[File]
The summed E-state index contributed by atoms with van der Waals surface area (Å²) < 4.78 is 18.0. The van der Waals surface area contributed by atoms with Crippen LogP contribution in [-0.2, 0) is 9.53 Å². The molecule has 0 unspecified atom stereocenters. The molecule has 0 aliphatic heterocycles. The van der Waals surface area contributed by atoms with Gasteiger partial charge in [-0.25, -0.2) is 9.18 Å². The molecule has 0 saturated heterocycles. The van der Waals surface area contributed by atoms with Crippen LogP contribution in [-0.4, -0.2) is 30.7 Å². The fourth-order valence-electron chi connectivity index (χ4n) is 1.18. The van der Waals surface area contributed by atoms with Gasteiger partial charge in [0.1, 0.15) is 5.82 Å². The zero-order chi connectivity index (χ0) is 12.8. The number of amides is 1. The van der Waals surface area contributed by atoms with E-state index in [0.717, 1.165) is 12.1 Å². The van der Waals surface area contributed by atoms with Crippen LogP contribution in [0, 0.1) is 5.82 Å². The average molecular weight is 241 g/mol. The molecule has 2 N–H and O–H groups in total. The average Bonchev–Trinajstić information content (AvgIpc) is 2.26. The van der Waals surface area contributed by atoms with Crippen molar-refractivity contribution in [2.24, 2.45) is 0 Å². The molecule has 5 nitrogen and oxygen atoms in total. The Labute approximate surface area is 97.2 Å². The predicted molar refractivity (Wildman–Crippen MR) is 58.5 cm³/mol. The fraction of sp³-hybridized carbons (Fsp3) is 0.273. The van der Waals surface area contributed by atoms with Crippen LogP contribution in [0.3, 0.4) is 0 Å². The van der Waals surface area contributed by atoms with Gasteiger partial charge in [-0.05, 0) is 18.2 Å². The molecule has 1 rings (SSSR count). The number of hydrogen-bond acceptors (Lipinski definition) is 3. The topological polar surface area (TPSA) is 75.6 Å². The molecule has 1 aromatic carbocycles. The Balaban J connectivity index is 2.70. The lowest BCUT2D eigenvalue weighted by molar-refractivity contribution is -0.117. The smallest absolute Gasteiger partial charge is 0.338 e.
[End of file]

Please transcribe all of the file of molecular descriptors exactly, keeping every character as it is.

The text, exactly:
The summed E-state index contributed by atoms with van der Waals surface area (Å²) < 4.78 is 18.0. The van der Waals surface area contributed by atoms with Crippen LogP contribution in [-0.2, 0) is 9.53 Å². The molecule has 0 unspecified atom stereocenters. The molecule has 0 aliphatic heterocycles. The van der Waals surface area contributed by atoms with Gasteiger partial charge in [-0.25, -0.2) is 9.18 Å². The molecule has 0 saturated heterocycles. The van der Waals surface area contributed by atoms with Crippen LogP contribution in [-0.4, -0.2) is 30.7 Å². The fourth-order valence-electron chi connectivity index (χ4n) is 1.18. The van der Waals surface area contributed by atoms with Gasteiger partial charge in [0.1, 0.15) is 5.82 Å². The zero-order chi connectivity index (χ0) is 12.8. The number of amides is 1. The van der Waals surface area contributed by atoms with E-state index in [0.717, 1.165) is 12.1 Å². The van der Waals surface area contributed by atoms with Crippen LogP contribution in [0, 0.1) is 5.82 Å². The average molecular weight is 241 g/mol. The molecule has 2 N–H and O–H groups in total. The average Bonchev–Trinajstić information content (AvgIpc) is 2.26. The van der Waals surface area contributed by atoms with Crippen molar-refractivity contribution in [2.24, 2.45) is 0 Å². The molecule has 5 nitrogen and oxygen atoms in total. The Labute approximate surface area is 97.2 Å². The predicted molar refractivity (Wildman–Crippen MR) is 58.5 cm³/mol. The fraction of sp³-hybridized carbons (Fsp3) is 0.273. The van der Waals surface area contributed by atoms with Crippen LogP contribution in [0.3, 0.4) is 0 Å². The van der Waals surface area contributed by atoms with Gasteiger partial charge in [-0.05, 0) is 18.2 Å². The molecule has 1 rings (SSSR count). The number of hydrogen-bond acceptors (Lipinski definition) is 3. The topological polar surface area (TPSA) is 75.6 Å². The molecule has 1 aromatic carbocycles. The Balaban J connectivity index is 2.70. The lowest BCUT2D eigenvalue weighted by molar-refractivity contribution is -0.117. The smallest absolute Gasteiger partial charge is 0.338 e.